On February 28, we celebrate the 45th anniversary of the Shanghai Communique. The 1972 agreement, brokered by Secretary of State Henry Kissinger and Chinese Premier Zhou Enlai, ended 23 years of diplomatic estrangement between the United States and China, and laid the foundation for a peaceful and prosperous Asia. The Vietnam War was still raging when the Communique was signed but there has been no major war in the Asia-Pacific since that time. The Communique was based on America’s acknowledgement that Chinese on both sides of the Taiwan Strait agree there is one China, that Taiwan is a part of China, and that the United States does not challenge that position.
This diplomatic triumph was one of the great American successes of the past century. It has fostered peace in the Taiwan Strait and enabled Taiwan to evolve from an authoritarian state to a vibrant democracy. It has allowed cross-Strait social, economic, and cultural relations to flourish and bring real benefits to people in China and Taiwan, at no cost to the United States.
I moved to Taiwan four months after the Communique was issued, and studied Chinese at Taiwan Normal University. Taiwan was then an authoritarian state under Chiang Kai-shek, where talk of democracy and participation in independent political parties could get you thrown in jail. I later returned to Taiwan and worked for a Taiwan trading company. I saw that the stability provided by the framework was allowing Taiwan companies to expand internationally. When I returned to Taiwan 25 years later as an investor, the democratically elected government welcomed our investment in the island’s nascent cable television and high-speed internet business. The stability in cross-Strait relations created by the Communique’s framework gave us the confidence to make a $200 million infrastructure investment, even knowing that our returns would be years away. An unraveling of this framework would shake the confidence of the thousands of investors that walk the path that I did, deeply injure the people of Taiwan, and jeopardize more than $17 billion of U.S. investments there.Enjoying this article? Click here to subscribe for full access. Just $5 a month.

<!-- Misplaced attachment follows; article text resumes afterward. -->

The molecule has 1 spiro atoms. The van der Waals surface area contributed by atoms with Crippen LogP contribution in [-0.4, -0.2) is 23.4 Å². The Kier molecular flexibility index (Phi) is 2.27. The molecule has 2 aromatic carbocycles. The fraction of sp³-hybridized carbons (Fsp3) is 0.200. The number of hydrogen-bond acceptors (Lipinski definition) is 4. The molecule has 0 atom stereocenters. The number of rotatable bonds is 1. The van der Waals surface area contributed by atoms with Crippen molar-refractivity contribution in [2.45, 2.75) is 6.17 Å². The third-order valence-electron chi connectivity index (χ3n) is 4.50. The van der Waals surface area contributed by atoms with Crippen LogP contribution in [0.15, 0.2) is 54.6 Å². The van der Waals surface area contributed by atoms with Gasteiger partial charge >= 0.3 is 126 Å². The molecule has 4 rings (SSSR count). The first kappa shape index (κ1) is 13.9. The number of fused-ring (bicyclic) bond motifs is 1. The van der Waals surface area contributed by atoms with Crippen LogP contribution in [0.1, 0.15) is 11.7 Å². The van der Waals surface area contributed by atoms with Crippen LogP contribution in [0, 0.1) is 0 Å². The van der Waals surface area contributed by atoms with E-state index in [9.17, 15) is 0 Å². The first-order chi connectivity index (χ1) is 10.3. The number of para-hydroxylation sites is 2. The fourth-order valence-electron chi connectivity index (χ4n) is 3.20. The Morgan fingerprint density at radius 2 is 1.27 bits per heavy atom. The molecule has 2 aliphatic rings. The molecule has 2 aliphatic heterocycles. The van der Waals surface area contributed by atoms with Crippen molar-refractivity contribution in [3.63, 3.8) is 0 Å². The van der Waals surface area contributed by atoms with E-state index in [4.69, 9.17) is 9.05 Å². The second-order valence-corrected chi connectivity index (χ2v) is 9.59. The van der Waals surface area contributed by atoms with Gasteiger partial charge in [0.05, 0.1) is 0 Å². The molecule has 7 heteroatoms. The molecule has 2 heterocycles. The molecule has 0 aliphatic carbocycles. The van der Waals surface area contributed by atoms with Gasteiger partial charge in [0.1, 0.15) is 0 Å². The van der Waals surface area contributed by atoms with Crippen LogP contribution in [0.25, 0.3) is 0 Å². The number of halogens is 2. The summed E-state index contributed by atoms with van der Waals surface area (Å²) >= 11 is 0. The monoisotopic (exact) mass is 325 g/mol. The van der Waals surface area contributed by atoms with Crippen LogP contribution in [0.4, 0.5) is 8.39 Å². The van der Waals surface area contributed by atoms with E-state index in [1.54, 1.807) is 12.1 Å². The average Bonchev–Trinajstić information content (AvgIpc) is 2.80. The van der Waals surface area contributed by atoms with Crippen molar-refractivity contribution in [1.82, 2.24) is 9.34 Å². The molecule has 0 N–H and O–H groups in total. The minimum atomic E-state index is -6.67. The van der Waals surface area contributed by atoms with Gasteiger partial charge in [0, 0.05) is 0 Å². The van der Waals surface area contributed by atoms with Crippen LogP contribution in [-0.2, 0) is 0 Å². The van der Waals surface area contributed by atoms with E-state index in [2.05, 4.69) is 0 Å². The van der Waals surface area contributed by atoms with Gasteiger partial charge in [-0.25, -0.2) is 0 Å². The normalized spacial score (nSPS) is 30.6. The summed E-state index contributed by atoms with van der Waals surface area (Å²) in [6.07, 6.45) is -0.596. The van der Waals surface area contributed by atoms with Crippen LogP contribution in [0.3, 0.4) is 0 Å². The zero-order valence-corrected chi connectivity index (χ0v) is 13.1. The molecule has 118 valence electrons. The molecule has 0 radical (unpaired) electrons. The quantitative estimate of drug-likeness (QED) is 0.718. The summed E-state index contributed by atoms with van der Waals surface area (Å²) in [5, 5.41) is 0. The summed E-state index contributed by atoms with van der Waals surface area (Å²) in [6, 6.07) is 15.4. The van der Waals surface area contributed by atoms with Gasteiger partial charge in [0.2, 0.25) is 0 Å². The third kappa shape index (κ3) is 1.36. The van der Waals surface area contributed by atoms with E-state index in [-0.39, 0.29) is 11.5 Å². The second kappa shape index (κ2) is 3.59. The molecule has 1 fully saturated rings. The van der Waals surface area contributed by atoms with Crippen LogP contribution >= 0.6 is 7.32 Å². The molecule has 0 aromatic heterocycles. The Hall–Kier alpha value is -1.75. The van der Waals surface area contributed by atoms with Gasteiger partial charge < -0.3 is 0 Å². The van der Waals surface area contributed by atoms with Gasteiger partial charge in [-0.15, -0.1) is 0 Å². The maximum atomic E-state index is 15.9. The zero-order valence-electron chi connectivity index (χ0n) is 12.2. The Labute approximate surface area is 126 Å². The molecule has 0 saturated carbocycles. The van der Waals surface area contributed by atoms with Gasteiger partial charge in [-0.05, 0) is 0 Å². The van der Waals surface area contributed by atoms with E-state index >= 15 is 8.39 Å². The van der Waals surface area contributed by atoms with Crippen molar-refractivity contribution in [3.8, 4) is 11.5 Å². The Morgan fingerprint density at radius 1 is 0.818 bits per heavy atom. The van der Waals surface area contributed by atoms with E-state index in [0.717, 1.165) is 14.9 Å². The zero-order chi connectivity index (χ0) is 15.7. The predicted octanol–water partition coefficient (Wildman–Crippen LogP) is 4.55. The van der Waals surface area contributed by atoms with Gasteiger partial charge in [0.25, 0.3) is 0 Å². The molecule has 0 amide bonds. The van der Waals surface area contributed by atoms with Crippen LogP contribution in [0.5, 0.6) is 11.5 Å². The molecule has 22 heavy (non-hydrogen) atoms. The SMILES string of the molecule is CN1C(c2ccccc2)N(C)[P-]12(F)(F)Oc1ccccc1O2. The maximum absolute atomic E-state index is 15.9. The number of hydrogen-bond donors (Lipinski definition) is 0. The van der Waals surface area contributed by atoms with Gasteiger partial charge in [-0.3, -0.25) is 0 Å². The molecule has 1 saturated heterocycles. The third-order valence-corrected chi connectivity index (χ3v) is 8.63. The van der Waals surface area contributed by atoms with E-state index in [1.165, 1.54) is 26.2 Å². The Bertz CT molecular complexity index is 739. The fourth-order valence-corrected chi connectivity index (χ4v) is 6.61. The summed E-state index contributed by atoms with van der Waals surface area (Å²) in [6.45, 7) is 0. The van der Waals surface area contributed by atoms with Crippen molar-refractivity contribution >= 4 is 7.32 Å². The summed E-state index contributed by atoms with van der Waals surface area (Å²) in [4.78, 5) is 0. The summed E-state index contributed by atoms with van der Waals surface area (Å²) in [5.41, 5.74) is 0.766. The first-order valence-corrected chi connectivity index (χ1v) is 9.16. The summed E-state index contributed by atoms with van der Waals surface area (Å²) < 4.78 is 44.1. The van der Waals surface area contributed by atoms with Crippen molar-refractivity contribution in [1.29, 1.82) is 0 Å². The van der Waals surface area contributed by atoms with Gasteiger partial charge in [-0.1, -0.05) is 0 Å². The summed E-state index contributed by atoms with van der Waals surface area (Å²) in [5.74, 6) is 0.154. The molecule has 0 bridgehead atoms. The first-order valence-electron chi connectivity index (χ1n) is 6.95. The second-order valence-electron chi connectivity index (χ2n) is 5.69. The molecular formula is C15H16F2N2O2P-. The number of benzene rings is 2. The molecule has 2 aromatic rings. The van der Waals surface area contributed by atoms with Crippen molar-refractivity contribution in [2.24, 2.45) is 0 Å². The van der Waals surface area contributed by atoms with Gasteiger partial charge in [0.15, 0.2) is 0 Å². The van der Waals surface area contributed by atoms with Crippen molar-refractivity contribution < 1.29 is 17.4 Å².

After living in Taiwan, earning my law degree and serving in the U.S. State Department, I moved to Beijing in 1979. I saw first-hand the abject poverty in China that the country’s closure had brought. I met Chinese who were afraid to speak with me because I was a foreigner. Chinese friends needed to get approval for me to go to their house for dinner; in fact my first meal at a friend’s house was approved by the vice mayor of Beijing.
Today, however, because the Shanghai Communique structure has worked, Chinese can associate with whomever they choose without asking, hundreds of millions of people have been lifted out of poverty, and I have been succeeded by tens of thousands of American investors and businesspeople who have helped build the largest bilateral trading relationship in world history. Around $160 billion of U.S. goods and services are sold in China annually, representing nearly one million U.S. jobs, with another 100,000 American jobs supported by Chinese direct investment in the United States. Apple makes the bestselling phones in China and General Motors is the bestselling car brand. The work of Premier Zhou and Secretary Kissinger succeeded beyond their wildest imaginings.
By contrast, U.S. policies in South Asia, the Middle East, Africa, South America, and Europe have often not succeeded. Just think of the wars that have been fought, the poverty that has not been alleviated, and the historical enmities that remain in those places, and you understand the success of the Shanghai Communique. The peace, prosperity, and productivity it has fostered stands as a shining example of successful American diplomacy. While there is legitimate debate about numerous issues in the U.S.-China relationship, including trade, human rights, maritime issues, the South and East China Seas, and North Korea, the United States gains nothing from challenging a policy that has served Americans well for 45 years. Let us celebrate the Communique’s 45th anniversary; let us praise Secretary Kissinger and Premier Zhou Enlai for their wisdom and trust that it will bring us another 45 years of peace in the Asia Pacific.
Stephen Orlins has been President of the National Committee on U.S.-China Relations since 2005. Previously, he was President of Lehman Brothers Asia, Managing Director of Carlyle Asia and a member of the US State Department’s legal team that helped establish diplomatic relations with China.